• j
    2018-10-18 14:28

    Remember when pirates briefly became ironically cool, and all of your annoying friends were joining facebook groups for International Talk Like A Pirate Day? And the first Pirates of the Carribbean movie came out and was surprisingly awesome? And then the second Pirates of the Carribbean movie came out and was decidedly less awesome, but you didn't really realize it until the third one came out and you discovered you couldn't remember and didn't care about number two's cliffhanger ending (it was like The Matrix in that way actually)? And then you finally saw the third one on DVD when you were home from the hospital after almost dying of mono,who knew that could happen, but apparently it really messes with your liver, and the movie was so bad you couldn't even stay awake through the literally 45-minute long action sequence that caps it all off, and besides, it makes no sense at all, with everyone betraying everyone else so many times you need a flow chart to follow the plot?I suppose we have RLS and Treasure Island to blame for all that. Because this is the book that established what we think of when we think of pirates, from skull & crossbones banners to peg legs to squawking shoulder-mounted parrots to maps with big red Xs and yo-ho-ho and a bottle of rum. It's kind of weird to think about: those concepts are so ingrained in our culture (see: International Talk Like a Pirate Day), and yet they all stem from this rather innocuous adventure story for children.But it is a really great adventure, which is probably why it became so iconic. This book is 130 years old but exhibits none of the mustiness of late Victorian-era fiction (turgid description being the chief offender, which you know if you've tried to slog through Jules Verne, and how in the world do you make submarines and sea monsters boring? Ask Jules). The adventure clips along quite nicely, moving from murder and mayhem on dry land to mutiny and more murder on the sea, and then to a creepy island filled with treasure and other dangers. Long John Silver is a crafty and compelling villain, switching sides more often than Benjamin Linus (hey, speaking of islands). Even though I knew basically where the story was going, it was a fast and engaging read, with a lot of creative sequences of suspense. The only sections that bogged down a bit were the brief but somewhat technical descriptions of the ship, the sails, how the waves turned it this way and that, etc. I don't know starboard from port, and I don't care to, RLS. So get back to the parts with the talking parrot.

  • Shovelmonkey1
    2018-10-24 19:37

    As Indiana Jones once, rather astutely pointed out, when it comes to treasure "X never, ever marks the spot". Well, it does if you're a pirate, which basically means that as a pirate you have a statistically much higher chance of finding treasure than any archaeologist ever would. I find this a bit unfortunate and if someone had presented me with this hard and fast evidence I would have ticked the pirate box and not the archaeologist box on my careers worksheet at school. Instead, I have to make do with reading Treasure Island and fantasising about my ideal bespoke treasure island (emeralds growing on trees- I know this is an arboreal unlikelihood but it's my fantasy so back off; lagoons filled with sapphires, gold dubloons in huge heapy piles at the foot of azure blue waterfalls and knuckle sized diamonds to be chipped off the walls of underground caverns). Stevenson's Treasure Island is much less of a Disney-esque fantasy and Jim Hawkins, narrator and salty sea dog in the making, is forced to pit his wits against the wiliest of all pirates, Long John Silver in a race to retrieve the booty. After finding an oil-skin map in a dead mans chest (nice Robert, very nice) Jim sets off to find some trustworthy (or gullible) adults. Jim must be in possession of some serious powers of persuasion because within minutes the good squire and his associates are rustling up a ship (no mean feat when a schooner could set you back £6000 and your chance of surviving the voyage was slim), tightening their buckanneering belts and getting ready to hit the high seas. It turns out the ships cook is more than he seems though and not to be underestimated (I wonder if JF Lawton, the writer of Under Siege was a Treasure Island fan, after all he served up Casey Rybeck, the most underestimated ships cook of all time).Caribbean capers ensue as Long John Silver serves up a melting pot of mendacity in an attempt to get his hand on Captain Flint's treasure. Jim Hawkins proves he's tougher than a soused herring that's been at the bottom of a barrel for a year and successfully repels the Island siege before hoisting the main sail, jibing -ho and heading for Britain. The other pirates are left marooned as a punishment and their skeletons will be unearthed 250 years from the time of telling during the construction of a Sandals adult holiday resort. Personally I think I'd rather be marooned than go to Sandals.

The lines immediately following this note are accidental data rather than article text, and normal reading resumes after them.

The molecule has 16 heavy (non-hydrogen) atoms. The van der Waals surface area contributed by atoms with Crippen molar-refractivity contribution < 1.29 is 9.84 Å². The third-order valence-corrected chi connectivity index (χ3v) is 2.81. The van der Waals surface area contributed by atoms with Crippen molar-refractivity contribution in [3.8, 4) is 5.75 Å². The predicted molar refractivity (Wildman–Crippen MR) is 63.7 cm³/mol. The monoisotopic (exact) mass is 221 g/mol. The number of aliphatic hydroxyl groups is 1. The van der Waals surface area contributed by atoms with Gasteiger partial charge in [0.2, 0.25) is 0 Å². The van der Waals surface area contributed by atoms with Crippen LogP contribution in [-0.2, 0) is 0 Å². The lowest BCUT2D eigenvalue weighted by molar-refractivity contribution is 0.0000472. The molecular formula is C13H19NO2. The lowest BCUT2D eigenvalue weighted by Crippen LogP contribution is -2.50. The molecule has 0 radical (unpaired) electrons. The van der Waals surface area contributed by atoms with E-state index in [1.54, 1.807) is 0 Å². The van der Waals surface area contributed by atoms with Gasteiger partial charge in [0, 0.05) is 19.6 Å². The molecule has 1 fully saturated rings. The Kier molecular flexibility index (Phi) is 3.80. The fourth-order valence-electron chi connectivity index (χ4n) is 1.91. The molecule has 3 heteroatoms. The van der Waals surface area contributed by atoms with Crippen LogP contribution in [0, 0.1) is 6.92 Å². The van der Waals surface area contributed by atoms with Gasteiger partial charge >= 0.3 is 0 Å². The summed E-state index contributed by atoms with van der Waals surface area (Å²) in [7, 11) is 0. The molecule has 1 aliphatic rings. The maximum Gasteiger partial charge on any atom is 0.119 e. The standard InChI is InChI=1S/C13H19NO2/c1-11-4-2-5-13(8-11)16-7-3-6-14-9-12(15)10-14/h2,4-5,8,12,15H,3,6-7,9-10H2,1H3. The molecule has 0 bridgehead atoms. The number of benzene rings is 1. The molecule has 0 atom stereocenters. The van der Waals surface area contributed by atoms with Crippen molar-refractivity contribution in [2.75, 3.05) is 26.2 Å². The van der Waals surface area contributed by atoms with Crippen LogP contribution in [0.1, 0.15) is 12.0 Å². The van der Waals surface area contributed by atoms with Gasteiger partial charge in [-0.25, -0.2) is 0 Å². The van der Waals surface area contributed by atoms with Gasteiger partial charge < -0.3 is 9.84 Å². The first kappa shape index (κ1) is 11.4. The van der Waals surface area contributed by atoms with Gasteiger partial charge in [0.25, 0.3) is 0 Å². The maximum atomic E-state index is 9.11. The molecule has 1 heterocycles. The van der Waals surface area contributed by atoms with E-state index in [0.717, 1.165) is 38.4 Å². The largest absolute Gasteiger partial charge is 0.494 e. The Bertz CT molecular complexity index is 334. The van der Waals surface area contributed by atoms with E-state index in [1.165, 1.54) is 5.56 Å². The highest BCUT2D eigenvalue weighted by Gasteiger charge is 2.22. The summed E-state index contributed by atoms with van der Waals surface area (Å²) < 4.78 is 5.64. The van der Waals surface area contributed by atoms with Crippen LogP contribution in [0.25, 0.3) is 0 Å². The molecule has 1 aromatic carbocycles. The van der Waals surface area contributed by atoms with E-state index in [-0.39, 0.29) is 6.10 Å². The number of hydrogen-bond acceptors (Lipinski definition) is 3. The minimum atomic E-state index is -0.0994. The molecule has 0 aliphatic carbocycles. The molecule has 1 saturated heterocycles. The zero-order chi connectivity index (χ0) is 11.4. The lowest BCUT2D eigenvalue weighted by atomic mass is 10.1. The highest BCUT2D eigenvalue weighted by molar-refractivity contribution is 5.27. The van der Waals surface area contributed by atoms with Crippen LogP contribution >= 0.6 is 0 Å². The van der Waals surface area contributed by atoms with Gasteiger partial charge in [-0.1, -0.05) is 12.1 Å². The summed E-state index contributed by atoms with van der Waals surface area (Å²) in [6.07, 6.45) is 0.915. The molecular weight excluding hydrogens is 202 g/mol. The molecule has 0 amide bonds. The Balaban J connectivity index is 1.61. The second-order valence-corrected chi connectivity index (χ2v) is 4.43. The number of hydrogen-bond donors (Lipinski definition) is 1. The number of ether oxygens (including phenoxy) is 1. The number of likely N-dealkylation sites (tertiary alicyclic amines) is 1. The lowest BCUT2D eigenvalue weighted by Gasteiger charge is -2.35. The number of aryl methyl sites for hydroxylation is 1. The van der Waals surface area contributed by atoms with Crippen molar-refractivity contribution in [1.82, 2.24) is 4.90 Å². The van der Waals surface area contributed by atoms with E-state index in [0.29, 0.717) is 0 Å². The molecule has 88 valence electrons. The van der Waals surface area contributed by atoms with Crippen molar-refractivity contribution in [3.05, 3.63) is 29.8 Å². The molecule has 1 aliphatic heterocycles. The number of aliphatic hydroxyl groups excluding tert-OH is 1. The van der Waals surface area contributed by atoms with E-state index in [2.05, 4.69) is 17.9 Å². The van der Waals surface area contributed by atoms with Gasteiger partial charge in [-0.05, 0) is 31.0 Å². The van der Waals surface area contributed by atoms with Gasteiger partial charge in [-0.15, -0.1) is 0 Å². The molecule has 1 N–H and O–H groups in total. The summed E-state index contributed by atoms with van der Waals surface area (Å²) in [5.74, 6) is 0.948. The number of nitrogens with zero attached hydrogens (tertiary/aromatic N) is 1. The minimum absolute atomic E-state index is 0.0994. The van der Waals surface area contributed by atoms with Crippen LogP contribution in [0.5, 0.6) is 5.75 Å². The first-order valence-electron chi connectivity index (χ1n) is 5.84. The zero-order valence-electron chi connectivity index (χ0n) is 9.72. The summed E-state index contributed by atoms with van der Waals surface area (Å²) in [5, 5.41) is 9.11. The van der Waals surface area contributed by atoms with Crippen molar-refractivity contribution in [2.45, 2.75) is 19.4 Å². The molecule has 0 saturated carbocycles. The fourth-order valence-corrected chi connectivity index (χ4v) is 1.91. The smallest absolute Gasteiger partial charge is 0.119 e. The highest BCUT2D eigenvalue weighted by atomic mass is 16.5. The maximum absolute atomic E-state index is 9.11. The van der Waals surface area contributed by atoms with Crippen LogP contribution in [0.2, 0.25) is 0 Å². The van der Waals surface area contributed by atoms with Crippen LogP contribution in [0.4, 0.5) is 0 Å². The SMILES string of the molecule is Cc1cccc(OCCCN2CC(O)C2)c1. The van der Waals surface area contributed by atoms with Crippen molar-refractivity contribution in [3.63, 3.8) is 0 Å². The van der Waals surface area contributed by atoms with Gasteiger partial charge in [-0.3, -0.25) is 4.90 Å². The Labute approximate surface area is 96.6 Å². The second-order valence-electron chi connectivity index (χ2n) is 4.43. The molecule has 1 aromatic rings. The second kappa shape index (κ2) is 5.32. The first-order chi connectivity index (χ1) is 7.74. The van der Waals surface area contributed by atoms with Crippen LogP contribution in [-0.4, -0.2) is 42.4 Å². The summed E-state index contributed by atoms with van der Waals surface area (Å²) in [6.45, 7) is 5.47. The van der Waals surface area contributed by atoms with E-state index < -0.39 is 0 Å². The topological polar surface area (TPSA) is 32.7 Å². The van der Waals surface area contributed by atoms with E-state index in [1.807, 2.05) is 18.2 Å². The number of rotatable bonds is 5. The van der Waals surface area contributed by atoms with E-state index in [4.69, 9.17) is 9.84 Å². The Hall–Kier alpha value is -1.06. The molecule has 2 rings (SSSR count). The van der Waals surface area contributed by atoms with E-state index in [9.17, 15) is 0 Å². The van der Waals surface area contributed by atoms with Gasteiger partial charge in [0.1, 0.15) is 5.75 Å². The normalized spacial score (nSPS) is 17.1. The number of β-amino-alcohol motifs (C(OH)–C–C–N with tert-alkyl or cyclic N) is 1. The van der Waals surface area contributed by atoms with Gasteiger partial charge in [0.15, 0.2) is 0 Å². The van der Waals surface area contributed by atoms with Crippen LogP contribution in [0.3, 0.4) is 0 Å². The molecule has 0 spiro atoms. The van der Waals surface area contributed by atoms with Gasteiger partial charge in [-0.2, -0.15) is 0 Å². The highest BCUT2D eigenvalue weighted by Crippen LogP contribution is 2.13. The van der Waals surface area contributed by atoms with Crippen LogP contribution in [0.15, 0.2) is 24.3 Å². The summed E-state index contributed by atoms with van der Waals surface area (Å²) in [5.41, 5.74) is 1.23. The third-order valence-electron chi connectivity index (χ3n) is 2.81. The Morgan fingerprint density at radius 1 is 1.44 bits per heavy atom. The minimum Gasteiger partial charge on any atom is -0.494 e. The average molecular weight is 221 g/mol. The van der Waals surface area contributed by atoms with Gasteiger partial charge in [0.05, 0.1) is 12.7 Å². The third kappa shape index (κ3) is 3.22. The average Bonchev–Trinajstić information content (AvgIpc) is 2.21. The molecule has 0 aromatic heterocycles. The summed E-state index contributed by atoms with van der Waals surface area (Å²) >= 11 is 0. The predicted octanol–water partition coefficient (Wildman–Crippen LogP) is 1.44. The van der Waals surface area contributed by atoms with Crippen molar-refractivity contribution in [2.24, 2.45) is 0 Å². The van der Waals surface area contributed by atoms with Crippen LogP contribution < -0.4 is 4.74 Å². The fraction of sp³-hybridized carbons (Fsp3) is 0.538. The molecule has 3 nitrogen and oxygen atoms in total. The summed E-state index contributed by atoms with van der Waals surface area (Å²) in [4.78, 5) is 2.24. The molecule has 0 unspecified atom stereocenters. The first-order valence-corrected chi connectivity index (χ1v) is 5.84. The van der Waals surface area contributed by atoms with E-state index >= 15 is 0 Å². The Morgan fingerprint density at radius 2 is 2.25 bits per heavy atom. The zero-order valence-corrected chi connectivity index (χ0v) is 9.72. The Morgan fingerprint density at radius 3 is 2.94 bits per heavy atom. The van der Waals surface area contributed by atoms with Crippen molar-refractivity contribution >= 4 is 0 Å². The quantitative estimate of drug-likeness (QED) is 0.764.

• Jason Koivu
    2018-11-12 18:41

    ARRrrr, me reader! Embark now on a voyage of high seas adventure with scurvy pirates, honest jack-tar sailors, marooned souls, and a vast treasure buried on some faraway island. Aye, that's Treasure Island! Weigh anchor, me laddie! The wind's always fair for gettin' this wonderful tale under way! HAHAAAAARRRGGGHHHAAAaaaa….omg, that's exhausting.

  • James
    2018-10-20 14:34